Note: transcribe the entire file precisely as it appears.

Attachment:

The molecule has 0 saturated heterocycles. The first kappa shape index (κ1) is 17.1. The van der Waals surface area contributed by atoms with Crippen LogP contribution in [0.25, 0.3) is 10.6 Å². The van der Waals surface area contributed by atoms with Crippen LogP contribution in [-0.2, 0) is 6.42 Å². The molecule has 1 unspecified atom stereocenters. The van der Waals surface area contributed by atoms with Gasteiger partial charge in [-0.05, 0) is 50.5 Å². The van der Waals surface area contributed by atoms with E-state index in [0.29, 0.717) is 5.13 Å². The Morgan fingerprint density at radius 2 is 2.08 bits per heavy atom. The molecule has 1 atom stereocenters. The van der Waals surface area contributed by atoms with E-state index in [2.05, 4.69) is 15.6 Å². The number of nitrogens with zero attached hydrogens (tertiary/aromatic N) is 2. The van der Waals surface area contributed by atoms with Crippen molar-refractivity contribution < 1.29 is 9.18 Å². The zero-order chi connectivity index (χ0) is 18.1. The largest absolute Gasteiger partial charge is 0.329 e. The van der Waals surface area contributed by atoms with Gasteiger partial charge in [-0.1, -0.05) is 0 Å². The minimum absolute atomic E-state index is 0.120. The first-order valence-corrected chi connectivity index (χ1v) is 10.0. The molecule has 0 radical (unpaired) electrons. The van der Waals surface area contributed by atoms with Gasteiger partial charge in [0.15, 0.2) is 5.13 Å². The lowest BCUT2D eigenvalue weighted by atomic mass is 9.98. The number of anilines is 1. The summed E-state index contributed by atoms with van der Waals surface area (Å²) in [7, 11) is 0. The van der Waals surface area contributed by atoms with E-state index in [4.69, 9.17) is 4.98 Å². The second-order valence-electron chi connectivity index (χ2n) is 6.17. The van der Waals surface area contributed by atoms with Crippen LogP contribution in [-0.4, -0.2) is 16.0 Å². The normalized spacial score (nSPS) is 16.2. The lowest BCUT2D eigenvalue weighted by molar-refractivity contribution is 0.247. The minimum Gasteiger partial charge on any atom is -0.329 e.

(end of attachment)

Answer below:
The molecule has 0 saturated heterocycles. The first kappa shape index (κ1) is 17.1. The van der Waals surface area contributed by atoms with Crippen LogP contribution in [0.25, 0.3) is 10.6 Å². The van der Waals surface area contributed by atoms with Crippen LogP contribution in [-0.2, 0) is 6.42 Å². The molecule has 1 unspecified atom stereocenters. The van der Waals surface area contributed by atoms with Gasteiger partial charge in [-0.05, 0) is 50.5 Å². The van der Waals surface area contributed by atoms with E-state index in [0.29, 0.717) is 5.13 Å². The Morgan fingerprint density at radius 2 is 2.08 bits per heavy atom. The molecule has 1 atom stereocenters. The van der Waals surface area contributed by atoms with E-state index in [2.05, 4.69) is 15.6 Å². The number of nitrogens with zero attached hydrogens (tertiary/aromatic N) is 2. The van der Waals surface area contributed by atoms with Crippen molar-refractivity contribution < 1.29 is 9.18 Å². The zero-order chi connectivity index (χ0) is 18.1. The largest absolute Gasteiger partial charge is 0.329 e. The van der Waals surface area contributed by atoms with Gasteiger partial charge in [-0.1, -0.05) is 0 Å². The minimum absolute atomic E-state index is 0.120. The first-order valence-corrected chi connectivity index (χ1v) is 10.0. The molecule has 0 radical (unpaired) electrons. The van der Waals surface area contributed by atoms with Gasteiger partial charge in [0.15, 0.2) is 5.13 Å². The lowest BCUT2D eigenvalue weighted by atomic mass is 9.98. The number of anilines is 1. The summed E-state index contributed by atoms with van der Waals surface area (Å²) in [7, 11) is 0. The van der Waals surface area contributed by atoms with E-state index in [4.69, 9.17) is 4.98 Å². The second-order valence-electron chi connectivity index (χ2n) is 6.17. The van der Waals surface area contributed by atoms with Crippen LogP contribution in [-0.4, -0.2) is 16.0 Å². The normalized spacial score (nSPS) is 16.2. The lowest BCUT2D eigenvalue weighted by molar-refractivity contribution is 0.247. The minimum Gasteiger partial charge on any atom is -0.329 e.